No one much will ever likely care that Sarah Palin endorsed Glenn Beck in a puffy little capsule bio for Time Magazine’s 2010 list of 100 influential people, but I think it was a bad move for her – in what it required of her and and what it seems to say about the direction she’s heading.
Supporters of Palin and fans of Beck – or would it be fans of Palin and supporters of Beck? – will be happy to see them “together,” and enemies of both will be happy, too, if for different reasons. Getting closer to Beck may help Palin and other politicians with a wing of the conservative movement (or Beck’s x-million viewers and listeners), but I don’t see it helping with anyone else – to put it charitably.
For those keeping score on what everyblogger thinks about anything, I won’t pretend neutrality on Beck. Though I felt he played a mostly positive role in 2009, I was dubious of him even then, and am less and less able to approve of his impact on national politics and the national political discussion. In my opinion he gets too much wrong, and gets it wrong in a divisive and offensive, not to mention paranoid and kitschy way. His Christian-themed Fairey-ized Founder posters, for example, are no credit to the subjects, and you would have to be a conservative who despises Barack Obama and all of the Obami already – or just insensitive – not to understand immediately what a cheap, bizarrely combative, and insular gesture it is to use the images as an everyday backdrop: The depictions aren’t innocent, positive celebrations of the Founders: They’re disses of Obama and all of those “cancerous” progressives who are progressing – everyone with me – progressing toward what? The gulags! Concentration camps! Che! VAN JONES IS A COMMUNIST!! Anita Dunn loves Mao! (Play tape excerpt thousandth time.)
Governor Palin describes Beck as “like the high school government teacher so many wish they’d had.” Well, maybe on the surface, on the level of style – you don’t make $30 million+/annum if a lot of people don’t find you congenial – but, if I had a kid at school, and his “government teacher” came on like Glenn Beck, rightwing or leftwing or just plain peculiar, I’d have a problem with that. I’d have a problem with a high school teacher who said, as I heard Beck saying the other day before I had a chance to switch him off after Cavuto, “don’t trust anyone, everything you hear is wrong,” with the inescapable subtext “except for and from me, Glenn Beck.” I think he might have been talking about the Puerto Rico statehood plebiscite bill, which he apparently has some number of his fan-supporters believing is part of the big cancerous progressive plot progressing toward what? The gulags! The concentration camps! Euthanasia! Woodrow Wilson was a RACIST! TIVO my next show!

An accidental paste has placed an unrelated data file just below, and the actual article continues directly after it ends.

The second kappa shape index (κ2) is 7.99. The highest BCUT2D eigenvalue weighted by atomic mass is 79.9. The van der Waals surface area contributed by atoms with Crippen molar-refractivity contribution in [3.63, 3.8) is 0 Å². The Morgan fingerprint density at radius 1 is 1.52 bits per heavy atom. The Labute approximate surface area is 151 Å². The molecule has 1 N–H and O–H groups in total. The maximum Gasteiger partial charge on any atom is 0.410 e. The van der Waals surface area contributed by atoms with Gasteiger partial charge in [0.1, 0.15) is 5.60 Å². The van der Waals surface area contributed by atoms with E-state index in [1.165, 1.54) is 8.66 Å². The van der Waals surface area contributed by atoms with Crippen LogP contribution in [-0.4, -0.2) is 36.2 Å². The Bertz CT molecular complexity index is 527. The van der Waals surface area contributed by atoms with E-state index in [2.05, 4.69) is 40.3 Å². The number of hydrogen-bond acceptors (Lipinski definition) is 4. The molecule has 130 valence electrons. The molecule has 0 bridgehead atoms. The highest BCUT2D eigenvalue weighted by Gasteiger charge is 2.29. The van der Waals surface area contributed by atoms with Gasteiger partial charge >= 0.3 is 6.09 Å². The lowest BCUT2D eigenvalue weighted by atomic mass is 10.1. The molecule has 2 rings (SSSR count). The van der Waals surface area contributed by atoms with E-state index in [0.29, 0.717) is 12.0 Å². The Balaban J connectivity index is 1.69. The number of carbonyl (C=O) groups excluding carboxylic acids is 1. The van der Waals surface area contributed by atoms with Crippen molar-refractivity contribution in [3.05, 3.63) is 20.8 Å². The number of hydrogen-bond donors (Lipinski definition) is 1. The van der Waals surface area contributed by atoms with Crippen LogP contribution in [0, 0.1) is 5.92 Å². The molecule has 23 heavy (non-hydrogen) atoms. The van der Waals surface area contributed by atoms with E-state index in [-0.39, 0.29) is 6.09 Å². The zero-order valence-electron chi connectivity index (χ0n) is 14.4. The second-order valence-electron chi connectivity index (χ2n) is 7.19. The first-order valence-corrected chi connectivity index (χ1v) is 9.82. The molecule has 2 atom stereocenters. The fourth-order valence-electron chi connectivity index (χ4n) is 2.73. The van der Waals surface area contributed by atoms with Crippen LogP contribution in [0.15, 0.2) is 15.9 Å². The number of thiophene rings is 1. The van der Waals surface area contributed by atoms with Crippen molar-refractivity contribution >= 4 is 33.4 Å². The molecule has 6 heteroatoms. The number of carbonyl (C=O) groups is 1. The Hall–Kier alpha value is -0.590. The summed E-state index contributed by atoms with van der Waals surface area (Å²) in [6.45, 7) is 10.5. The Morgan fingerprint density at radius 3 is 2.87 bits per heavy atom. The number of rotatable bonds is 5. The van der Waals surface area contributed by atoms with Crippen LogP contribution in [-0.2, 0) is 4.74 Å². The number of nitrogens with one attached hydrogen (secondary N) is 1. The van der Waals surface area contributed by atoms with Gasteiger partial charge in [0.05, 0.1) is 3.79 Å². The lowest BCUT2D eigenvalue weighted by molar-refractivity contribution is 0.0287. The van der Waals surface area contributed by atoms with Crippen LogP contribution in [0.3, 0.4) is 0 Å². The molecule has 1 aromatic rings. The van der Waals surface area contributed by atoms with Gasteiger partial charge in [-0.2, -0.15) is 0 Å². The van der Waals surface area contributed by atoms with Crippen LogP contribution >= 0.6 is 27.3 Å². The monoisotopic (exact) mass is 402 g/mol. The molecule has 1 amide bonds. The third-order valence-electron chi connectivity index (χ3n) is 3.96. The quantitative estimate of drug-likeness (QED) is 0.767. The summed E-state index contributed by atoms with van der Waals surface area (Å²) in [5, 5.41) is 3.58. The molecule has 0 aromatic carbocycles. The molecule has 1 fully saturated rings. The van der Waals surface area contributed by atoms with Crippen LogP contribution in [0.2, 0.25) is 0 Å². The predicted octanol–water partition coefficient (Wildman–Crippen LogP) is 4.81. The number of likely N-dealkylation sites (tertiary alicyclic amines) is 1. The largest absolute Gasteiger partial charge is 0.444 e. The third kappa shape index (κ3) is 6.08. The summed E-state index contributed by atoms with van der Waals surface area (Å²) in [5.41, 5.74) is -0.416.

America, Sarah Palin should not be pretending that Glenn Beck is normal. Maybe you’re a fan or supporter of Glenn Beck with a tolerance for criticism that has allowed you to read this long at least. Maybe, objective sort that you are, you can admit further that GB’s not precisely normal – middle of the road, mainstream – and that someone led to his show by Sarah Palin might begin to wonder about her, or, more likely, have whatever pre-existing doubts about her judgment and where she’s coming from confirmed.
It would be clear to such a someone within a short while that Glenn Beck does not, again quoting Palin, “desire to teach Americans about the history of the progressive movement.” That’s ridiculously bland, a phony whitewash. Glenn Beck wants, as he has said, to destroy the progressive cancer to the last cell, and he insists that politicians (like Paul Ryan) adopt his language. Beck is not “doing to ‘progressive’ what Ronald Reagan did to ‘liberal’ – explaining that it’s a damaged brand.” Toyota is a damaged brand. No one is running around saying that Toyota is driving us, where?, to the Gulag! Buy Gold! Catch me and Bill O’Reilly live in your town! (For $160/seat.)